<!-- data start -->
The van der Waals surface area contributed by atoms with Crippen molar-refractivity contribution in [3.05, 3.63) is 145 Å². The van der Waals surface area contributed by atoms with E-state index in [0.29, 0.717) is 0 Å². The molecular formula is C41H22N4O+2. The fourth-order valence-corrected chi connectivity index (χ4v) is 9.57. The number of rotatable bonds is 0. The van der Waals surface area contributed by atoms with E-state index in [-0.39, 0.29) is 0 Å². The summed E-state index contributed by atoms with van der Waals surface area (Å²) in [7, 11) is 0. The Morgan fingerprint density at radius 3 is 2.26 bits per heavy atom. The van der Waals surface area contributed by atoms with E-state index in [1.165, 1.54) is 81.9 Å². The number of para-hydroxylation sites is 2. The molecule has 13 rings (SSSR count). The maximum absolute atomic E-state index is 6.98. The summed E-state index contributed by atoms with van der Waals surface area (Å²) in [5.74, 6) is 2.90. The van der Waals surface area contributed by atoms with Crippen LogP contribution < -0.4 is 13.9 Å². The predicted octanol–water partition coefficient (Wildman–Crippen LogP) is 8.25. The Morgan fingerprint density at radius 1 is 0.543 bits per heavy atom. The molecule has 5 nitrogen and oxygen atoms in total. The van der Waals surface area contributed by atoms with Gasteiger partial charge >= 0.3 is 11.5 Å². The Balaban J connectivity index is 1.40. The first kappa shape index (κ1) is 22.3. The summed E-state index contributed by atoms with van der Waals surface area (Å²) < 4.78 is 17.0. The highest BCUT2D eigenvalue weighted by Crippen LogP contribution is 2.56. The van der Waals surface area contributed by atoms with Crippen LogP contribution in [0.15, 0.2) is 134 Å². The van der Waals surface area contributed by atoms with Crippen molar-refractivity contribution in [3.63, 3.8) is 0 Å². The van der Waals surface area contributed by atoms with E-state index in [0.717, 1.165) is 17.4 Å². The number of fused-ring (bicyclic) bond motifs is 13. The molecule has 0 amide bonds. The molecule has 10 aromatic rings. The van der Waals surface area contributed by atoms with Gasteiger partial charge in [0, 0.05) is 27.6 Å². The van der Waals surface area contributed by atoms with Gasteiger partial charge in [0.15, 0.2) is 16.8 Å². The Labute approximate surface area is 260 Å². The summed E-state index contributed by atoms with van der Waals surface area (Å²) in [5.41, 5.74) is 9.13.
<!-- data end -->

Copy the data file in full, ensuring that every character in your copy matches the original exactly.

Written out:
The van der Waals surface area contributed by atoms with Crippen molar-refractivity contribution in [3.05, 3.63) is 145 Å². The van der Waals surface area contributed by atoms with E-state index in [0.29, 0.717) is 0 Å². The molecular formula is C41H22N4O+2. The fourth-order valence-corrected chi connectivity index (χ4v) is 9.57. The number of rotatable bonds is 0. The van der Waals surface area contributed by atoms with E-state index in [-0.39, 0.29) is 0 Å². The summed E-state index contributed by atoms with van der Waals surface area (Å²) in [7, 11) is 0. The Morgan fingerprint density at radius 3 is 2.26 bits per heavy atom. The van der Waals surface area contributed by atoms with E-state index in [1.165, 1.54) is 81.9 Å². The number of para-hydroxylation sites is 2. The molecule has 13 rings (SSSR count). The maximum absolute atomic E-state index is 6.98. The summed E-state index contributed by atoms with van der Waals surface area (Å²) in [5.74, 6) is 2.90. The van der Waals surface area contributed by atoms with Crippen LogP contribution < -0.4 is 13.9 Å². The predicted octanol–water partition coefficient (Wildman–Crippen LogP) is 8.25. The Morgan fingerprint density at radius 1 is 0.543 bits per heavy atom. The molecule has 5 nitrogen and oxygen atoms in total. The van der Waals surface area contributed by atoms with Gasteiger partial charge >= 0.3 is 11.5 Å². The Balaban J connectivity index is 1.40. The first kappa shape index (κ1) is 22.3. The summed E-state index contributed by atoms with van der Waals surface area (Å²) < 4.78 is 17.0. The highest BCUT2D eigenvalue weighted by Crippen LogP contribution is 2.56. The van der Waals surface area contributed by atoms with Crippen LogP contribution in [0.15, 0.2) is 134 Å². The van der Waals surface area contributed by atoms with Crippen molar-refractivity contribution in [3.63, 3.8) is 0 Å². The van der Waals surface area contributed by atoms with E-state index in [0.717, 1.165) is 17.4 Å². The number of fused-ring (bicyclic) bond motifs is 13. The molecule has 0 amide bonds. The molecule has 10 aromatic rings. The van der Waals surface area contributed by atoms with Gasteiger partial charge in [0, 0.05) is 27.6 Å². The van der Waals surface area contributed by atoms with Gasteiger partial charge in [0.15, 0.2) is 16.8 Å². The Labute approximate surface area is 260 Å². The summed E-state index contributed by atoms with van der Waals surface area (Å²) in [5.41, 5.74) is 9.13.